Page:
The more we broach the anniversary, the more I grasp the various strands to it. It’s more than just getting up and playing every night. Obviously, that takes a lot, but you’ve clearly got a vision to time capsule right now, all while putting the past into perspective. Presumably, you’ve been working a lot behind the scenes?

SD: Very much so. It’s not a chore but it’s intense, as there’s a lot to it. There’s trying to keep everyone happy and make sure it’s all quality work and we’re not just doing it for the sake of it. There’s a lot of elements to it and there’s a variety of things that I want to do. Also, there’s trying to create new things. Some of these recordings that we’re doing, for example – not just reissuing old stuff. All of our rights have reverted back to us on all the different recordings that we’ve done over the decades, so we’re planning on doing a major reissue as part of all this. But as well, we want to do new things, hence the project with Melvins and the recordings with David Yow. We’re living in the moment but also celebrating the past and our history.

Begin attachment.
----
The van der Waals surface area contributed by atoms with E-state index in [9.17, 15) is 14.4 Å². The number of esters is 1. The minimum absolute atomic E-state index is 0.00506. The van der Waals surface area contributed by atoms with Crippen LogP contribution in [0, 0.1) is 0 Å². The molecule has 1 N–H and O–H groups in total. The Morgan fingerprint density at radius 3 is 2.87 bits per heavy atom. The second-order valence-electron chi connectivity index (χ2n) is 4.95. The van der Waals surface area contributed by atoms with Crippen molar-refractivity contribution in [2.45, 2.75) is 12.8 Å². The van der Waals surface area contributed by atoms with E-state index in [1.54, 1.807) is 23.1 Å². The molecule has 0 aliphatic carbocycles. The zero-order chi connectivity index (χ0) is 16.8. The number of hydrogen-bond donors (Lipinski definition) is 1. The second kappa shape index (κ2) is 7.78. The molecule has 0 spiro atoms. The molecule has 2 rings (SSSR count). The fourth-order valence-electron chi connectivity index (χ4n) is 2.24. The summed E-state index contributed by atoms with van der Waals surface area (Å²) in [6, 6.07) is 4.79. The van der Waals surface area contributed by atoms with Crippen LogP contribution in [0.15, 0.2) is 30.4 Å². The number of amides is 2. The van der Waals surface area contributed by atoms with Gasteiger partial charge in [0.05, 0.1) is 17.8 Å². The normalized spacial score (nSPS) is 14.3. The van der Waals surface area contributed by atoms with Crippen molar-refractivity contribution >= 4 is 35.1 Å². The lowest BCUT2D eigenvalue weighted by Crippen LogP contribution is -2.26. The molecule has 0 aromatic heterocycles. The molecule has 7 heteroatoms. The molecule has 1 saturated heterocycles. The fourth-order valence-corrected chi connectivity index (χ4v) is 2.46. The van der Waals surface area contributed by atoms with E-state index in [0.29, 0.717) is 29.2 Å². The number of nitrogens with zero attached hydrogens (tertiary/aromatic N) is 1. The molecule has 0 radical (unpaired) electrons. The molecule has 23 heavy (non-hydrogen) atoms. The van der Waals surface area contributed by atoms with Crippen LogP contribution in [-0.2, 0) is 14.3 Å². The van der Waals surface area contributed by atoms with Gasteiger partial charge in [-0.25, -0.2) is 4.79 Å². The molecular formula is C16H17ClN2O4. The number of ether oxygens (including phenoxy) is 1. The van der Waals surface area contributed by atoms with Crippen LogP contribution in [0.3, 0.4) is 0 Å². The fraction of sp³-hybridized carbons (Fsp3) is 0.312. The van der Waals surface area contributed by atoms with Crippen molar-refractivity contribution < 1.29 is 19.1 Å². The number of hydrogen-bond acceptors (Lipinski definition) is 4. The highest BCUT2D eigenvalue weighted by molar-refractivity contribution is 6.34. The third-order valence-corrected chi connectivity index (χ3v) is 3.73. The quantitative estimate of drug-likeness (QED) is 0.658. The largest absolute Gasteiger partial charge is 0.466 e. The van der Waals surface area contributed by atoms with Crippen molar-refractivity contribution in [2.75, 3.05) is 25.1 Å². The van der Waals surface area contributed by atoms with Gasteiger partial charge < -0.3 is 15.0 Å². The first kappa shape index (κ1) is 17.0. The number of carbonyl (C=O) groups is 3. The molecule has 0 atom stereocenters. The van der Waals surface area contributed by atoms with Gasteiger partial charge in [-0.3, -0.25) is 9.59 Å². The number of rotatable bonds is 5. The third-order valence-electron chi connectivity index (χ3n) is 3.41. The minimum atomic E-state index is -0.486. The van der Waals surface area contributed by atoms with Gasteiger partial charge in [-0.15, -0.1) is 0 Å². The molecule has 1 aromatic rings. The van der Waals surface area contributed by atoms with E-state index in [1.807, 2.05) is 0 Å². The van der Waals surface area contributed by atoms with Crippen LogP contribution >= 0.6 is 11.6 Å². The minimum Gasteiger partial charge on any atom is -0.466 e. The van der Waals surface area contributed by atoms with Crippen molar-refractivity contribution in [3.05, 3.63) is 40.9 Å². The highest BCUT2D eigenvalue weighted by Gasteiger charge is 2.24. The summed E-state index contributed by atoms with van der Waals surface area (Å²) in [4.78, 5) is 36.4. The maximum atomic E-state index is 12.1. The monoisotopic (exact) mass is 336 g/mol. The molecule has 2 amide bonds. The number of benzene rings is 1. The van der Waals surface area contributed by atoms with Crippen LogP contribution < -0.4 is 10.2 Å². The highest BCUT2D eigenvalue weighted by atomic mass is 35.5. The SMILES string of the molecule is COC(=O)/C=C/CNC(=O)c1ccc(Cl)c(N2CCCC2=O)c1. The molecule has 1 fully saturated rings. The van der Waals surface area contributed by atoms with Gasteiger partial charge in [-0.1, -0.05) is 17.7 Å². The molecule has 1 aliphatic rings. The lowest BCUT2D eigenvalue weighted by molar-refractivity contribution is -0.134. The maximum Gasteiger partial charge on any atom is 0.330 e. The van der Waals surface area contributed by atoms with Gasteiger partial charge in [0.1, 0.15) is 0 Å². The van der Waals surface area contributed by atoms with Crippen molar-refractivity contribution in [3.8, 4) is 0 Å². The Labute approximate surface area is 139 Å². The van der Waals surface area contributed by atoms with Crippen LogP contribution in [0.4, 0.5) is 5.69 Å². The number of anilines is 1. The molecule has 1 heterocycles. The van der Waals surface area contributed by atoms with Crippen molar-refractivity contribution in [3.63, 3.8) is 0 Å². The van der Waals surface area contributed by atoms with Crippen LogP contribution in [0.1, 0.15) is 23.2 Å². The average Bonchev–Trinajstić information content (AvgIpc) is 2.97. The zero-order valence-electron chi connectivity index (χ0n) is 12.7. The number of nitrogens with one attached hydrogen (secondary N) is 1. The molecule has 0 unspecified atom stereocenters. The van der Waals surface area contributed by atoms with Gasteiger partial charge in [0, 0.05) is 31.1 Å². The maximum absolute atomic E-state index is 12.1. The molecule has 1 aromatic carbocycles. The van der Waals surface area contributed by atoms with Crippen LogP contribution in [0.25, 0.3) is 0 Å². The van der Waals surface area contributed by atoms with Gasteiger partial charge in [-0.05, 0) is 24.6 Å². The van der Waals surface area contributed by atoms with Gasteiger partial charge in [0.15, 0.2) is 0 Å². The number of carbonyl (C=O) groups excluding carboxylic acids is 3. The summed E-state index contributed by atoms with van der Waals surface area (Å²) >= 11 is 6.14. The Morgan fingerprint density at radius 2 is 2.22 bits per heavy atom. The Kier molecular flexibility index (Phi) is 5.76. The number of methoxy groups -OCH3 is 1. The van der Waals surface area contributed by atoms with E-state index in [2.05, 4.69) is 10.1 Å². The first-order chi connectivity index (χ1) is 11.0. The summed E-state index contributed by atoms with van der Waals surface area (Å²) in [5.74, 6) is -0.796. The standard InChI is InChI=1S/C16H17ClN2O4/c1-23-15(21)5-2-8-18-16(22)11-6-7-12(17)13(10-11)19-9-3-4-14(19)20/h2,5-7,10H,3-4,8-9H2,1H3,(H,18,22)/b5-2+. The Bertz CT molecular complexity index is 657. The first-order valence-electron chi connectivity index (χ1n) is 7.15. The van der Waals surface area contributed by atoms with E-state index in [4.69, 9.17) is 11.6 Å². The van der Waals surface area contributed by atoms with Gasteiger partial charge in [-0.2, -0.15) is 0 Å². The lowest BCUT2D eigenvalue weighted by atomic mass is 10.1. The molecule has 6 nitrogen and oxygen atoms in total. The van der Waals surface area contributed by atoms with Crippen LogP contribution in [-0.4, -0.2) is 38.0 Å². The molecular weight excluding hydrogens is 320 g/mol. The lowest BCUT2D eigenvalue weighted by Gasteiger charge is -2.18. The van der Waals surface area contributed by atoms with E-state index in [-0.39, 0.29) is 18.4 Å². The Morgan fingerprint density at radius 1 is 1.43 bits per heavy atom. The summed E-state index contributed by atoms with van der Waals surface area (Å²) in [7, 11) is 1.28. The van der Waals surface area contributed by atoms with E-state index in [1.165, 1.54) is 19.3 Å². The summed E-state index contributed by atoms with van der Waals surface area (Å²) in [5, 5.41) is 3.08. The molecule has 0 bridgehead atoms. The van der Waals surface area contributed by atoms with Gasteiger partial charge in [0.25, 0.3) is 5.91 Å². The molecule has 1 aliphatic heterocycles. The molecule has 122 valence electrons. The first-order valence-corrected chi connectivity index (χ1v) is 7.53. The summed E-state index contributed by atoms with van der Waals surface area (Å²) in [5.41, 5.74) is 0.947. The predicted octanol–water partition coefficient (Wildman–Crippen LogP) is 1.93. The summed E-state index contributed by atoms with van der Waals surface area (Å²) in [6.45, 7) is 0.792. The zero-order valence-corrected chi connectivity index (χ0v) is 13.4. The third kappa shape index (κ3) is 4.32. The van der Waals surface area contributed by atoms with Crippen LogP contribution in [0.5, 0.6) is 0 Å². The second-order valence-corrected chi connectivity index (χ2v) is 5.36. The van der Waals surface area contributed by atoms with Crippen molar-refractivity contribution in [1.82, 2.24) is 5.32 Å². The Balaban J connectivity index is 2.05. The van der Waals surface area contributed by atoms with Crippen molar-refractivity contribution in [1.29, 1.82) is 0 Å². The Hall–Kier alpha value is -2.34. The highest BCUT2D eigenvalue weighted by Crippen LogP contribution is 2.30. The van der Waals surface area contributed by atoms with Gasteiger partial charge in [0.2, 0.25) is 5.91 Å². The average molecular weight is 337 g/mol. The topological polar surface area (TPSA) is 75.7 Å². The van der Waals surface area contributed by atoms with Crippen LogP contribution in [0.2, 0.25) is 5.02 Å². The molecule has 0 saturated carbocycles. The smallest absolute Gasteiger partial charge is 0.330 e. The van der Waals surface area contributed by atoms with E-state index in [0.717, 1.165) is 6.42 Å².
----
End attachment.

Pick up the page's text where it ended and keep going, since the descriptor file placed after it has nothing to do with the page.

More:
Beyond this, are there any plans to record a new album? If so, is David Yow likely to be on board?

SD: Do I envisage a new album at some point? Yes, but I don’t know who will be involved, except certainly myself and Ted. That’s the cornerstone and foundation. After that, it’ll be interesting and it’ll be good, but it might not be a full album. We might start with a single or an EP or something interesting with who knows? There’s a lot going on now but I do envisage doing more things and staying current because I love being creative. A big part of all of this is simply being creative.

Speaking of Ted, you’ve often mentioned how no guitarist plays quite like him and that you couldn’t ever figure out what he’s doing. Have you figured it out yet?